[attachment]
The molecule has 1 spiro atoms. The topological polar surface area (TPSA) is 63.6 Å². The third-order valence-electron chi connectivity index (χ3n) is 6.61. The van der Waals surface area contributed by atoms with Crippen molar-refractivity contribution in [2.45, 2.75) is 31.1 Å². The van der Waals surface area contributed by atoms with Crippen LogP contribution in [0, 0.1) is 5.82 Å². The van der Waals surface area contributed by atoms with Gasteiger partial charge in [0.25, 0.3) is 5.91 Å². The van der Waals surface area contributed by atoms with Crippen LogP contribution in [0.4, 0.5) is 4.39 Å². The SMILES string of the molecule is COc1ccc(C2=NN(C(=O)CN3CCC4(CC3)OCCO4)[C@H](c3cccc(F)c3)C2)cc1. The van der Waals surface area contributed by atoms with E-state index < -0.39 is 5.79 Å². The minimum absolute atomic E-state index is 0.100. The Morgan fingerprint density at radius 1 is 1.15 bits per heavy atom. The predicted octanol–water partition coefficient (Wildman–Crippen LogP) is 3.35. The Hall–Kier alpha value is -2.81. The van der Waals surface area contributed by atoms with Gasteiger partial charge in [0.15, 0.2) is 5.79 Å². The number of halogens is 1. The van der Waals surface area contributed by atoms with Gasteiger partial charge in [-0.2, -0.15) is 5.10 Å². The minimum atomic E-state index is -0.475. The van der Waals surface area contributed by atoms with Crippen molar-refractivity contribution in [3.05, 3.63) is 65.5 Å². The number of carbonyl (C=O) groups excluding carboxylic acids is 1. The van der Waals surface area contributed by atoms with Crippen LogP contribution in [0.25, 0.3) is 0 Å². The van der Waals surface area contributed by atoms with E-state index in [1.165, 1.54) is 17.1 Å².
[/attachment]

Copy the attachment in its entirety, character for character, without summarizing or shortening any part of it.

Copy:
The molecule has 1 spiro atoms. The topological polar surface area (TPSA) is 63.6 Å². The third-order valence-electron chi connectivity index (χ3n) is 6.61. The van der Waals surface area contributed by atoms with Crippen molar-refractivity contribution in [2.45, 2.75) is 31.1 Å². The van der Waals surface area contributed by atoms with Crippen LogP contribution in [0, 0.1) is 5.82 Å². The van der Waals surface area contributed by atoms with Gasteiger partial charge in [0.25, 0.3) is 5.91 Å². The van der Waals surface area contributed by atoms with Crippen LogP contribution in [0.4, 0.5) is 4.39 Å². The SMILES string of the molecule is COc1ccc(C2=NN(C(=O)CN3CCC4(CC3)OCCO4)[C@H](c3cccc(F)c3)C2)cc1. The van der Waals surface area contributed by atoms with E-state index < -0.39 is 5.79 Å². The minimum absolute atomic E-state index is 0.100. The Morgan fingerprint density at radius 1 is 1.15 bits per heavy atom. The predicted octanol–water partition coefficient (Wildman–Crippen LogP) is 3.35. The Hall–Kier alpha value is -2.81. The van der Waals surface area contributed by atoms with Gasteiger partial charge in [0.15, 0.2) is 5.79 Å². The number of halogens is 1. The van der Waals surface area contributed by atoms with Gasteiger partial charge in [-0.2, -0.15) is 5.10 Å². The minimum atomic E-state index is -0.475. The van der Waals surface area contributed by atoms with Crippen molar-refractivity contribution in [3.05, 3.63) is 65.5 Å². The number of carbonyl (C=O) groups excluding carboxylic acids is 1. The van der Waals surface area contributed by atoms with Crippen LogP contribution in [0.25, 0.3) is 0 Å². The van der Waals surface area contributed by atoms with E-state index in [1.165, 1.54) is 17.1 Å².